Some early fire lookout structures were in trees

Recent drone photos of the remains of a tree lookout in Oregon

Lookout tree fire wildfire tower
Lookout tree, photo by Steve Stenkamp

Years ago, in order to detect new ignitions of wildfires, land management agencies occasionally took advantage of tall trees on hilltops, building platforms near the top with ladders or other climbing aids below.

Using his Phantom 3 Pro drone, Steven Stenkamp shot photos of a what remains of a tree lookout on the Deschutes National forest in Central Oregon.  Pumice Springs lookout was built in 1930 and used for less than 10 years, Mr. Stenkap said.

Lookout tree fire wildfire tower
Lookout tree, photo by Steve Stenkamp

“The Pumice Springs Lookout had a ladder for about 20 feet, then 2 x 4s for about another 10,” Mr. Stenkap told us. “From there, the lookout used branches until he (or she) was about 10 feet from the platform where there was, and still is, another section of ladder.  According to the data from the drone the platform is at 81 feet.  The lookout was also known as Sand Springs lookout.  The tree is just about equal distance from each of those springs.”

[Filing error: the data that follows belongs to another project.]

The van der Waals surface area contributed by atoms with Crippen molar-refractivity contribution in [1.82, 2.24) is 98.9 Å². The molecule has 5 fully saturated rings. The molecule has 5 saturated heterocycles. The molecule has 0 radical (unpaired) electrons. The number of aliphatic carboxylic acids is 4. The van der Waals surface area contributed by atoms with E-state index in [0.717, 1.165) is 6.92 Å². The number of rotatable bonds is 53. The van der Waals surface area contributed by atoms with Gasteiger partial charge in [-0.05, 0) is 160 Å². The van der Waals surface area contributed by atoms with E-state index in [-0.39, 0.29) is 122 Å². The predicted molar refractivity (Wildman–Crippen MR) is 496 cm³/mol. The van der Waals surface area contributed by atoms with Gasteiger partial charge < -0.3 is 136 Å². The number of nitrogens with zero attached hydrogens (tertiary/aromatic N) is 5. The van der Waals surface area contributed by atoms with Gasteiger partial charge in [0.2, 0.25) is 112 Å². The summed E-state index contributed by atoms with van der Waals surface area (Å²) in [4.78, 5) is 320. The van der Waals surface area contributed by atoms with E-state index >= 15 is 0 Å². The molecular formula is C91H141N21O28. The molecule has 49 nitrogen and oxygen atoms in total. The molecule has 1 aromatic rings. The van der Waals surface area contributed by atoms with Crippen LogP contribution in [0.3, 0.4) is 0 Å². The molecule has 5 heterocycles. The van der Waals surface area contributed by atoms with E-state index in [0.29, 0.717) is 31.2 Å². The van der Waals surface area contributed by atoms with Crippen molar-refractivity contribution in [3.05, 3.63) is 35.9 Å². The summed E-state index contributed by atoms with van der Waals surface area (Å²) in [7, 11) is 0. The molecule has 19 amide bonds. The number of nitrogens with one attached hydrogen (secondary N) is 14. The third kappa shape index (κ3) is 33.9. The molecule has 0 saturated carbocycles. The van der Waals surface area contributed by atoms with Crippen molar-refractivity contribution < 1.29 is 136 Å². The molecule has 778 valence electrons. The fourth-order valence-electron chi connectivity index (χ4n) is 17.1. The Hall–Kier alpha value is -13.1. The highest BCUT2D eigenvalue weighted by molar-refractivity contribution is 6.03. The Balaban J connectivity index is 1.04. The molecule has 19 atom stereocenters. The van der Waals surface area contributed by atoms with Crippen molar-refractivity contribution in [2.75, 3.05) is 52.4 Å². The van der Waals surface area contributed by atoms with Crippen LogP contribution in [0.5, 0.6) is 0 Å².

Lookout tree fire wildfire tower
Lookout tree, photo by Steve Stenkamp
Lookout tree fire wildfire tower
Lookout tree, photo by Steve Stenkamp
Lookout tree fire wildfire tower
Lookout tree, photo by Steve Stenkamp

Before he retired, Mr. Stenkap’s duties at the Bend Fire Department in Oregon included flying a DJI Matice drone.